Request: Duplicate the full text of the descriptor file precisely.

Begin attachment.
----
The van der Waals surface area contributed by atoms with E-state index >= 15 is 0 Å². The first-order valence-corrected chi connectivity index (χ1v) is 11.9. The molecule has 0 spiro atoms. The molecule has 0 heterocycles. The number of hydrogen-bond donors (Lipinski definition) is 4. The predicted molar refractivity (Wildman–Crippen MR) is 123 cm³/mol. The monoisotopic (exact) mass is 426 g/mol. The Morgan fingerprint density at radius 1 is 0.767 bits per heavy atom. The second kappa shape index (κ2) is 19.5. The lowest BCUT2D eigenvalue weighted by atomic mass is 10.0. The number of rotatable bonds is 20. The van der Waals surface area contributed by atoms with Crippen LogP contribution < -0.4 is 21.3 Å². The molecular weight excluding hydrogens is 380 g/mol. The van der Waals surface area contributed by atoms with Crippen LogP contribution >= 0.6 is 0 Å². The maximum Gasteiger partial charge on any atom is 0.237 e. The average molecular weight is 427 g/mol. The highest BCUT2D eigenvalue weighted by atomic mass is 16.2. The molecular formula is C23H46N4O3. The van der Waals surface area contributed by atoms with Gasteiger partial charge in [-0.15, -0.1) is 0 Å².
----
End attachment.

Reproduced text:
The van der Waals surface area contributed by atoms with E-state index >= 15 is 0 Å². The first-order valence-corrected chi connectivity index (χ1v) is 11.9. The molecule has 0 spiro atoms. The molecule has 0 heterocycles. The number of hydrogen-bond donors (Lipinski definition) is 4. The predicted molar refractivity (Wildman–Crippen MR) is 123 cm³/mol. The monoisotopic (exact) mass is 426 g/mol. The Morgan fingerprint density at radius 1 is 0.767 bits per heavy atom. The second kappa shape index (κ2) is 19.5. The lowest BCUT2D eigenvalue weighted by atomic mass is 10.0. The number of rotatable bonds is 20. The van der Waals surface area contributed by atoms with Crippen LogP contribution < -0.4 is 21.3 Å². The molecular weight excluding hydrogens is 380 g/mol. The van der Waals surface area contributed by atoms with Crippen LogP contribution >= 0.6 is 0 Å². The maximum Gasteiger partial charge on any atom is 0.237 e. The average molecular weight is 427 g/mol. The highest BCUT2D eigenvalue weighted by atomic mass is 16.2. The molecular formula is C23H46N4O3. The van der Waals surface area contributed by atoms with Gasteiger partial charge in [-0.15, -0.1) is 0 Å².